3. [Dr C] has advised that he had formed the view regarding the vomiting between March and August 2004 that this had resulted from the antibiotic treatment. He has advised that 'my normal practice would be to advise the patient that if vomiting did not settle then they should present again for follow-up'. There is no documentation of any such advice given during this time period. Further, of more concern in my opinion, was his failure to ever examine the abdomen at any of the five consultations during this time. Vomiting is a symptom, not a diagnosis and the reasonable clinical evaluation of a vomiting patient should include an abdominal examination. This failure to examine the abdomen was the most significant clinical omission by [Dr C] in my opinion.
4. [Dr C] never documented consideration of a referral for endoscopy in his notes during this period of March to August 2004. It is necessary to document such possible future plans for the benefit of any other doctors who might see the patient in the absence of the usual doctor.
5. See point one above.
6. In the context of the information we have, the symptoms of vomiting and abdominal pain had antedated the prescription of omeprazole. It was unlikely that omeprazole was the cause of the symptoms. A Pharmaceutical text, New Ethicals Compendium of 2000, states that 'Omeprazole is well tolerated and adverse reactions have generally been mild and reversible'. 'Abdominal pain and nausea/vomiting' are listed as adverse events in clinical trials or routine use, 'but in many cases a relationship to treatment with omeprazole has not been established'.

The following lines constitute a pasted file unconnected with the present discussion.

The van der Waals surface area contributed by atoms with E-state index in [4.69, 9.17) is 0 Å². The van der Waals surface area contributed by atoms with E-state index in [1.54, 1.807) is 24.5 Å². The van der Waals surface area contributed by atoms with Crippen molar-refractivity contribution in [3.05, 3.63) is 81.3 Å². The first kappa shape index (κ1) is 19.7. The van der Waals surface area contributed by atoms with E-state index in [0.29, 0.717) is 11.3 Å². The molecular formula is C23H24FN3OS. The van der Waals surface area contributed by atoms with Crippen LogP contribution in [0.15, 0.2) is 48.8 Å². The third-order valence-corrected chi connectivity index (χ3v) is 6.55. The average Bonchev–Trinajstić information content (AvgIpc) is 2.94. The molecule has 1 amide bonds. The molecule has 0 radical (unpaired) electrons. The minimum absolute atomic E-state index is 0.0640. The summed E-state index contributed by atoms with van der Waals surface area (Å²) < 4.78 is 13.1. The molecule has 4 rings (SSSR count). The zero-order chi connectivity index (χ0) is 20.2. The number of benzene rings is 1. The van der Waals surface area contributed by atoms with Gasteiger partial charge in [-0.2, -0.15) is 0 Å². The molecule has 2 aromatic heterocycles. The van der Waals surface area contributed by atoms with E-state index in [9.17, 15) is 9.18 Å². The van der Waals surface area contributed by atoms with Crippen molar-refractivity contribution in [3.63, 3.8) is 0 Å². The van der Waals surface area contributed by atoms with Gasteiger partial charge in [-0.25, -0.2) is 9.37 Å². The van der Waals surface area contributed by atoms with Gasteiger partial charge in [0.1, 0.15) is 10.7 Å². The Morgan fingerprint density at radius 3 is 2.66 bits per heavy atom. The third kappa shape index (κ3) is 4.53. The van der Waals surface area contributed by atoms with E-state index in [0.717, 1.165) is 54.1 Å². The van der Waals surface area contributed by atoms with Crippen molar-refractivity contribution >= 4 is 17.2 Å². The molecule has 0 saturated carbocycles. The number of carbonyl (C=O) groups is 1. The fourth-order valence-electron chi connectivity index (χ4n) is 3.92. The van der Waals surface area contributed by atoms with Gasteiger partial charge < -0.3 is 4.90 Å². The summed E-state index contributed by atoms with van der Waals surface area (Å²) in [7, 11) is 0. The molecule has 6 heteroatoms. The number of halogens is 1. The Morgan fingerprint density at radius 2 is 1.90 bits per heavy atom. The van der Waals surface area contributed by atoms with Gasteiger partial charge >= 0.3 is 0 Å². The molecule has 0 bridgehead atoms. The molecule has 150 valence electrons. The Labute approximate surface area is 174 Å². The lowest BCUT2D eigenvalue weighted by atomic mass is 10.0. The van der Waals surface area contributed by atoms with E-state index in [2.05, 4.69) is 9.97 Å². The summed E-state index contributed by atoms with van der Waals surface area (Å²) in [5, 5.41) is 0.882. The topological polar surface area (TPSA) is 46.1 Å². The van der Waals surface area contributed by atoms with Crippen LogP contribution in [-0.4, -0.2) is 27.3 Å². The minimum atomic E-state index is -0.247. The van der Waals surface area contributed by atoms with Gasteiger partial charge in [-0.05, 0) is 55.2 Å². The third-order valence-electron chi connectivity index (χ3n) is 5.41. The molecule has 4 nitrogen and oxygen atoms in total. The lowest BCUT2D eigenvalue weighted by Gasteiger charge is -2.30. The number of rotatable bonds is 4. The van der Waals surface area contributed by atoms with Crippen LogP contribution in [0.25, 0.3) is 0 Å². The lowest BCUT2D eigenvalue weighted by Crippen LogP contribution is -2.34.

7. It is my opinion that if a patient resists admission that it is the responsibility of the concerned clinician to emphasise and explain the reasons for the recommended admission and likely sequelae of delayed treatment. If in the face of full explanation, a patient still resists the recommended hospital admission then this should be documented. It would be appropriate to seek the help of family members in encouraging the patient to agree to admission, or at least assessment in the emergency department.
8. It is my opinion that all three presentations on 26 July, 8 August and 12 August 2005, necessitated an abdominal examination. [Mr A] was nauseated and vomiting and eating very little. Such symptoms always necessitate an abdominal examination amongst other assessments."
Dr Tiller concluded: